How your company presents itself on the web is crucial to attracting the kind of customers and clients you actually enjoy doing business with. But too often, I see small business websites suffering from what I'll call "online marketing schizophrenia."
In a nutshell, online marketing schizophrenia occurs when a business is unable to choose and act upon a clear, consistent message and strategy. This indecisiveness spawns multiple online "personalities" that conflict with each other, confuse your customers and ultimately hurt your bottom line.
Here are a few common symptoms:
1. Sending mixed signals
Imagine you're in the market for a new Mercedes. When you pull up to the dealership, you're greeted by a 20-foot-tall inflatable purple gorilla in sunglasses and boxer shorts. Would you feel comfortable dropping 50 grand on a luxury car at this establishment?
It's no different online. Your website and your marketing campaigns should reflect the image you want customers to have of your business.
If a bargain hunter is not your ideal customer, you should think twice about slapping a gigantic red Clearance Sale banner on your home page. When you're choosing PPC keywords, consider whether the words "discount" and "cheap" represent what your website has to offer.
2. Lack of a compelling and clear USP
What makes your company different from your competitors? Why would customers choose your business over theirs? If you can't answer this question, chances are pretty good that your customers can't either.
One of my favorite web apps, Wufoo, is an excellent example of a company with a clear and compelling Unique Selling Proposition. From the moment you hit their home page, you know that Wufoo's goal is to make web forms "easy + fast + fun." Also featured prominently on their home page is a link to The Top 10 Reasons to Use Wufoo.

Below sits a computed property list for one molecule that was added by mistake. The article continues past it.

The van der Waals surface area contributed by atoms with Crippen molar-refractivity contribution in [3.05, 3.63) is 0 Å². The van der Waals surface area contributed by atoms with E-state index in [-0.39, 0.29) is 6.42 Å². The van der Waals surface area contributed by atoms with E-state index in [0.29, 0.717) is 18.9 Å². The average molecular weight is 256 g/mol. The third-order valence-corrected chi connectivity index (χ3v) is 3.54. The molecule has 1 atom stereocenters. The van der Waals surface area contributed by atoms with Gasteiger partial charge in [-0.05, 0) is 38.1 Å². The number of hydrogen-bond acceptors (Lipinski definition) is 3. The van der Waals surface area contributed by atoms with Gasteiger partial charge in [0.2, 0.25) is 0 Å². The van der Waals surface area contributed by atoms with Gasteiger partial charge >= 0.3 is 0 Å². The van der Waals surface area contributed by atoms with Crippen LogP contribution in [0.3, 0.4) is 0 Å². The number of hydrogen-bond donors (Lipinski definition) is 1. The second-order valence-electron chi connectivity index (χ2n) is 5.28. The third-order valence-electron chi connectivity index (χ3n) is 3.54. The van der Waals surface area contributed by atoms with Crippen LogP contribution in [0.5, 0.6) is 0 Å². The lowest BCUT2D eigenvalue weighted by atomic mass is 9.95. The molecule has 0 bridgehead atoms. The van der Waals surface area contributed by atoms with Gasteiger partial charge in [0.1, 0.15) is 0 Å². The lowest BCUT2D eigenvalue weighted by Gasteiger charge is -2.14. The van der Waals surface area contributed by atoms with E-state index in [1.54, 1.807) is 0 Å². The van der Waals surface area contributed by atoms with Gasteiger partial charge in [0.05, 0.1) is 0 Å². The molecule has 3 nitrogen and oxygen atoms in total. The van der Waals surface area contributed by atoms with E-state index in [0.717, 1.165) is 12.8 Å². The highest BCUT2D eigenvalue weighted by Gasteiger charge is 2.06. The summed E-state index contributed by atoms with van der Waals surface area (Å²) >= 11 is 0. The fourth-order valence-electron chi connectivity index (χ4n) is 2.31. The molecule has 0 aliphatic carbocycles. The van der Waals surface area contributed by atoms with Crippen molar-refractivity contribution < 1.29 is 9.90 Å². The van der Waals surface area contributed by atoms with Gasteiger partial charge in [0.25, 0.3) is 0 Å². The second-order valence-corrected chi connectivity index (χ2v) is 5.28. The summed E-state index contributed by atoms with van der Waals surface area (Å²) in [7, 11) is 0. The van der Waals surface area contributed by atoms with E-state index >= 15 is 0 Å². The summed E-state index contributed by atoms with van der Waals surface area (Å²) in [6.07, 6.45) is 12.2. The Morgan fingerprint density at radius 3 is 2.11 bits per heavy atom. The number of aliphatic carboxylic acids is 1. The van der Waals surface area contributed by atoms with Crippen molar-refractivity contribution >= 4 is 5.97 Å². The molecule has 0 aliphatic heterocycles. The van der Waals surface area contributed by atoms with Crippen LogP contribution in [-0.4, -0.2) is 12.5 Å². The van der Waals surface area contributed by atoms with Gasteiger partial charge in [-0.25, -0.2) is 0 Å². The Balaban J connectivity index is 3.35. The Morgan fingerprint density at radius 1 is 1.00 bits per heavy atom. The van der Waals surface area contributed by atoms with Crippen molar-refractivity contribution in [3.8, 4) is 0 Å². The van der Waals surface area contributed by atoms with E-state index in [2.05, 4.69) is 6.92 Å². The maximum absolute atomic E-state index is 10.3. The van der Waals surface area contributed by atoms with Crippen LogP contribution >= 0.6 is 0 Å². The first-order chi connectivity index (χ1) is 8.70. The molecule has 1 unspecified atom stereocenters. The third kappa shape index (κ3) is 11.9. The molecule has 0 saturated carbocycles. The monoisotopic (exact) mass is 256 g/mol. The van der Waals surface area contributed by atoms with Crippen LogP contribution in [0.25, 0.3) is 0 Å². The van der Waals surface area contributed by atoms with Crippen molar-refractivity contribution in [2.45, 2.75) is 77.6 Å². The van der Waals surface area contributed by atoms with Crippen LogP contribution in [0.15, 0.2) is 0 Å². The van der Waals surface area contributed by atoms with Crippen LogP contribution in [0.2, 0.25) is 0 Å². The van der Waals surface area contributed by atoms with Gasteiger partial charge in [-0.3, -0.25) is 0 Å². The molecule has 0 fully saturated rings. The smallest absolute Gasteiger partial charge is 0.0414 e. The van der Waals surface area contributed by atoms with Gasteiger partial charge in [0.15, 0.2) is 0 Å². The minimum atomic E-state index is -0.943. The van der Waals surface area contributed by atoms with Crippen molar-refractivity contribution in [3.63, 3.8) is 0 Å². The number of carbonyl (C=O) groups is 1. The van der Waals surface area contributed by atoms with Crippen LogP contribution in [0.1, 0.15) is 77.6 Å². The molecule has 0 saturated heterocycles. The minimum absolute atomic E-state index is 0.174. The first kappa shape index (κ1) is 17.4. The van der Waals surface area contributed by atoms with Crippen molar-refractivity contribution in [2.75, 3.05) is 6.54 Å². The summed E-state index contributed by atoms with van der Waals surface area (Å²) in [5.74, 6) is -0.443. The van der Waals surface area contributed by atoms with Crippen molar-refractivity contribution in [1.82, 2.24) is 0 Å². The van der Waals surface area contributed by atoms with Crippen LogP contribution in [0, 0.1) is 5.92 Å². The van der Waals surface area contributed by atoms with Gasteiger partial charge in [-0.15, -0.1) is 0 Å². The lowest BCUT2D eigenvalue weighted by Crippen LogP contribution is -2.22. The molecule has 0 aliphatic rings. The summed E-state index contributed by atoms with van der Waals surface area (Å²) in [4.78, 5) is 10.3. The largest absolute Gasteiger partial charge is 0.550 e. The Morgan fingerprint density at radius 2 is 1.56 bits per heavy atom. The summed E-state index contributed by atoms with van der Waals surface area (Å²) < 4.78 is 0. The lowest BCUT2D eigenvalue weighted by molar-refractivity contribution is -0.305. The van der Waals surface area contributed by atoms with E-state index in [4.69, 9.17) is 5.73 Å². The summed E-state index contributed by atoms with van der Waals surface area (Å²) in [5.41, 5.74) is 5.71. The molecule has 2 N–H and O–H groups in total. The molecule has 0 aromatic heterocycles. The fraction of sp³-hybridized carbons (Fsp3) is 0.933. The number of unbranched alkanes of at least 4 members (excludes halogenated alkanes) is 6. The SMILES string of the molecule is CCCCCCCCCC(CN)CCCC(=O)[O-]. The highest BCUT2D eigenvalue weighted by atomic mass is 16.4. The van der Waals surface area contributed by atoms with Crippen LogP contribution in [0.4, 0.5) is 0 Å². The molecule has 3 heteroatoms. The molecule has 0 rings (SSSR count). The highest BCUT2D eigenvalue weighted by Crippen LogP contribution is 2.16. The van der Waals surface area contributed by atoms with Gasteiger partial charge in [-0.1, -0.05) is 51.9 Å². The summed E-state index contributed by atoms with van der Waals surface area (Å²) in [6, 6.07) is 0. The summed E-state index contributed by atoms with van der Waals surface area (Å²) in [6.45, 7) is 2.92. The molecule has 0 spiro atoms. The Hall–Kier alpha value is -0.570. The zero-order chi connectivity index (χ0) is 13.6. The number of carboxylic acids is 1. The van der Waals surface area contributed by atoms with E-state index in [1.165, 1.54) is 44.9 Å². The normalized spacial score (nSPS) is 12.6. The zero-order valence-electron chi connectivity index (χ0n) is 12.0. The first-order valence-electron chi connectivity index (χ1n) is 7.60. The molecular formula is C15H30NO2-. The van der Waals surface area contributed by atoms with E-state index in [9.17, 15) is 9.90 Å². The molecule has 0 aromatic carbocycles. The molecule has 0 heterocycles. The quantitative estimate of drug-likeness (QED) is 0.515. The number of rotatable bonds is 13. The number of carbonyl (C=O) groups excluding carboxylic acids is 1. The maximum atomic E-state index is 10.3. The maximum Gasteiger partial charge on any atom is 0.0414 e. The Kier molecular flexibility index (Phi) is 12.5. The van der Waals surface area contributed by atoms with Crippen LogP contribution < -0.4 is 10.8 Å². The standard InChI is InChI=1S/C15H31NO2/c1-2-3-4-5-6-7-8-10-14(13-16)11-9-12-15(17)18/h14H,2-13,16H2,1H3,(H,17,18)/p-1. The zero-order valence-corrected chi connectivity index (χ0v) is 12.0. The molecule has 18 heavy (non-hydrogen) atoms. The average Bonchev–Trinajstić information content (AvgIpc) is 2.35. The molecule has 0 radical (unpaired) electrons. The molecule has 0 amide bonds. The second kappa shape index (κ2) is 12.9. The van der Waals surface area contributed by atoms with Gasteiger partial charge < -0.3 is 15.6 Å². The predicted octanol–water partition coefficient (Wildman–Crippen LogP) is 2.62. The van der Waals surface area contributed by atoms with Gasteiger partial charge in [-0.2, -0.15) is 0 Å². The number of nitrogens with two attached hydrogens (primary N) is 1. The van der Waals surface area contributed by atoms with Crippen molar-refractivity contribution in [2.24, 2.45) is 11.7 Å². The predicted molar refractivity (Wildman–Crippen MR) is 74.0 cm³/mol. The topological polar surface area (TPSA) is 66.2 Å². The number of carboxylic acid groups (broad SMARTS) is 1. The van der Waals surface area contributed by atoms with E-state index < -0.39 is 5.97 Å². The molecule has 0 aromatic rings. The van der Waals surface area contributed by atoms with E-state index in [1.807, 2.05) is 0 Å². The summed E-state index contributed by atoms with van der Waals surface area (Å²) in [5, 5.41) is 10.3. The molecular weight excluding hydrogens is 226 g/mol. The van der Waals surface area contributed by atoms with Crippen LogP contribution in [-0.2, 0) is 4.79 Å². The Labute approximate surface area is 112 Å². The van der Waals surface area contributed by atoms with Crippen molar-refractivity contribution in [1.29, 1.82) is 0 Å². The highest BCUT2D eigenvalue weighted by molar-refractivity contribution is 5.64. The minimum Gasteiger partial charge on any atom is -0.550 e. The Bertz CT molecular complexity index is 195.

3. No consistency or regularity
Testing and experimentation are wonderful things. But there's a big difference between experimenting and just flinging everything at the wall to see what sticks. The word "experiment" implies that you've done your research, crafted a sensible strategy and followed through with data collection and analysis.
The word "flinging" implies poo. (What your results will look like.)
Choose your marketing strategy thoughtfully, and be determined to follow through on that strategy until you can confidently say whether it's a success or a failure. In other words, you can't give up on your monthly newsletter after the second month. You can't make a big fuss about your new blog and then stop posting a few weeks later.
Or bail on Twitter after a month. Oprah.